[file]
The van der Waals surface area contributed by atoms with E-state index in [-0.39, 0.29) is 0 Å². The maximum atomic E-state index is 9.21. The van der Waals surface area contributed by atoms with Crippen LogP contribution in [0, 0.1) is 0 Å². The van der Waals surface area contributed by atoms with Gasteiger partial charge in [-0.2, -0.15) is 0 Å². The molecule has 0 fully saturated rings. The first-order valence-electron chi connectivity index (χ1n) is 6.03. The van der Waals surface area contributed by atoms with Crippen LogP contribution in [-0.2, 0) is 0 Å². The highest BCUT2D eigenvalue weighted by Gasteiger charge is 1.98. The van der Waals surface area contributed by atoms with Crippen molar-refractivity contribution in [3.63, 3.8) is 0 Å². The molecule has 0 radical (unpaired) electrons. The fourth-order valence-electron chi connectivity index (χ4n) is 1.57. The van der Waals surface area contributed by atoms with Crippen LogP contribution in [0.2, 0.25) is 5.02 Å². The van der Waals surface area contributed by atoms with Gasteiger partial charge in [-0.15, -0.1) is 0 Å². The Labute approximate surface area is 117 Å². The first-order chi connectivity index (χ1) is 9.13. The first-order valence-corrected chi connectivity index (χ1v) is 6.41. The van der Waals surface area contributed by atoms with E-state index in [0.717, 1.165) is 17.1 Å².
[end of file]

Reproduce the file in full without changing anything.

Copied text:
The van der Waals surface area contributed by atoms with E-state index in [-0.39, 0.29) is 0 Å². The maximum atomic E-state index is 9.21. The van der Waals surface area contributed by atoms with Crippen LogP contribution in [0, 0.1) is 0 Å². The van der Waals surface area contributed by atoms with Gasteiger partial charge in [-0.2, -0.15) is 0 Å². The molecule has 0 fully saturated rings. The first-order valence-electron chi connectivity index (χ1n) is 6.03. The van der Waals surface area contributed by atoms with Crippen LogP contribution in [-0.2, 0) is 0 Å². The highest BCUT2D eigenvalue weighted by Gasteiger charge is 1.98. The van der Waals surface area contributed by atoms with Crippen molar-refractivity contribution in [3.63, 3.8) is 0 Å². The molecule has 0 radical (unpaired) electrons. The fourth-order valence-electron chi connectivity index (χ4n) is 1.57. The van der Waals surface area contributed by atoms with Crippen LogP contribution in [0.2, 0.25) is 5.02 Å². The van der Waals surface area contributed by atoms with Gasteiger partial charge in [-0.15, -0.1) is 0 Å². The Labute approximate surface area is 117 Å². The first-order chi connectivity index (χ1) is 9.13. The first-order valence-corrected chi connectivity index (χ1v) is 6.41. The van der Waals surface area contributed by atoms with E-state index in [0.717, 1.165) is 17.1 Å².